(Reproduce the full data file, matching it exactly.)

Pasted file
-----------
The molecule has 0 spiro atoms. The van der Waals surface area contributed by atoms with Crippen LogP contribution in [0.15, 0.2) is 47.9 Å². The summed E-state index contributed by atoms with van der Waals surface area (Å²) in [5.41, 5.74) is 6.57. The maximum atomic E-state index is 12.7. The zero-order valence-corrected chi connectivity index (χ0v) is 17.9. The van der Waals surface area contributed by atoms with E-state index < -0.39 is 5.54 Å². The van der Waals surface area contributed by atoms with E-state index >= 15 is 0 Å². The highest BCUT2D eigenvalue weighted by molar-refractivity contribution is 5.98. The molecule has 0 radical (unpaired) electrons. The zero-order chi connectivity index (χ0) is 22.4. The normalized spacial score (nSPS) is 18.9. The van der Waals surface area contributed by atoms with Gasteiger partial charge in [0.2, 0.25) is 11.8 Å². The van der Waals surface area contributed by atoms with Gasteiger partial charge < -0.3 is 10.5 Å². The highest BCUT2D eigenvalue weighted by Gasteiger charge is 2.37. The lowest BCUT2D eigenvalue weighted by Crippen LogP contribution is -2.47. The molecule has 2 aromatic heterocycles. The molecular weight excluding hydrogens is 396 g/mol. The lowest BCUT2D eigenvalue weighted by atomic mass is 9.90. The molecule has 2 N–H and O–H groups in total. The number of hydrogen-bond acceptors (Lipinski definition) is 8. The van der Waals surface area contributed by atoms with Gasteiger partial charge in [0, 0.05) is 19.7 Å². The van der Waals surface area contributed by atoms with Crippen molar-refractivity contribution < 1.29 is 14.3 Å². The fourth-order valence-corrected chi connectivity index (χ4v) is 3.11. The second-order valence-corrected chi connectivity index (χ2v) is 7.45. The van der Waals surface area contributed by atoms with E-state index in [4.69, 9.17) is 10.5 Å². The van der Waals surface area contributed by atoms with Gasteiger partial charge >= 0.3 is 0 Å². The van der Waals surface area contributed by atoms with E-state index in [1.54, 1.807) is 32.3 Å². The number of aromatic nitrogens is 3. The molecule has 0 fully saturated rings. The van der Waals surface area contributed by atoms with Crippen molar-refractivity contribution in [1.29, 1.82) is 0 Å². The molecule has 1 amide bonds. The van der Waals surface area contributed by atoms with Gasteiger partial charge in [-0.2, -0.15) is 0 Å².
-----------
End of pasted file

The molecule has 0 spiro atoms. The van der Waals surface area contributed by atoms with Crippen LogP contribution in [0.15, 0.2) is 47.9 Å². The summed E-state index contributed by atoms with van der Waals surface area (Å²) in [5.41, 5.74) is 6.57. The maximum atomic E-state index is 12.7. The zero-order valence-corrected chi connectivity index (χ0v) is 17.9. The van der Waals surface area contributed by atoms with E-state index < -0.39 is 5.54 Å². The van der Waals surface area contributed by atoms with E-state index >= 15 is 0 Å². The highest BCUT2D eigenvalue weighted by molar-refractivity contribution is 5.98. The molecule has 0 radical (unpaired) electrons. The zero-order chi connectivity index (χ0) is 22.4. The normalized spacial score (nSPS) is 18.9. The van der Waals surface area contributed by atoms with Gasteiger partial charge in [0.2, 0.25) is 11.8 Å². The van der Waals surface area contributed by atoms with Gasteiger partial charge < -0.3 is 10.5 Å². The highest BCUT2D eigenvalue weighted by Gasteiger charge is 2.37. The lowest BCUT2D eigenvalue weighted by Crippen LogP contribution is -2.47. The molecule has 2 aromatic heterocycles. The molecular weight excluding hydrogens is 396 g/mol. The lowest BCUT2D eigenvalue weighted by atomic mass is 9.90. The molecule has 2 N–H and O–H groups in total. The number of hydrogen-bond acceptors (Lipinski definition) is 8. The van der Waals surface area contributed by atoms with Gasteiger partial charge in [0, 0.05) is 19.7 Å². The van der Waals surface area contributed by atoms with Crippen molar-refractivity contribution < 1.29 is 14.3 Å². The fourth-order valence-corrected chi connectivity index (χ4v) is 3.11. The second-order valence-corrected chi connectivity index (χ2v) is 7.45. The van der Waals surface area contributed by atoms with E-state index in [4.69, 9.17) is 10.5 Å². The van der Waals surface area contributed by atoms with Gasteiger partial charge >= 0.3 is 0 Å². The van der Waals surface area contributed by atoms with E-state index in [1.54, 1.807) is 32.3 Å². The number of aromatic nitrogens is 3. The molecule has 0 fully saturated rings. The van der Waals surface area contributed by atoms with Crippen molar-refractivity contribution in [1.29, 1.82) is 0 Å². The molecule has 1 amide bonds. The van der Waals surface area contributed by atoms with Gasteiger partial charge in [-0.2, -0.15) is 0 Å².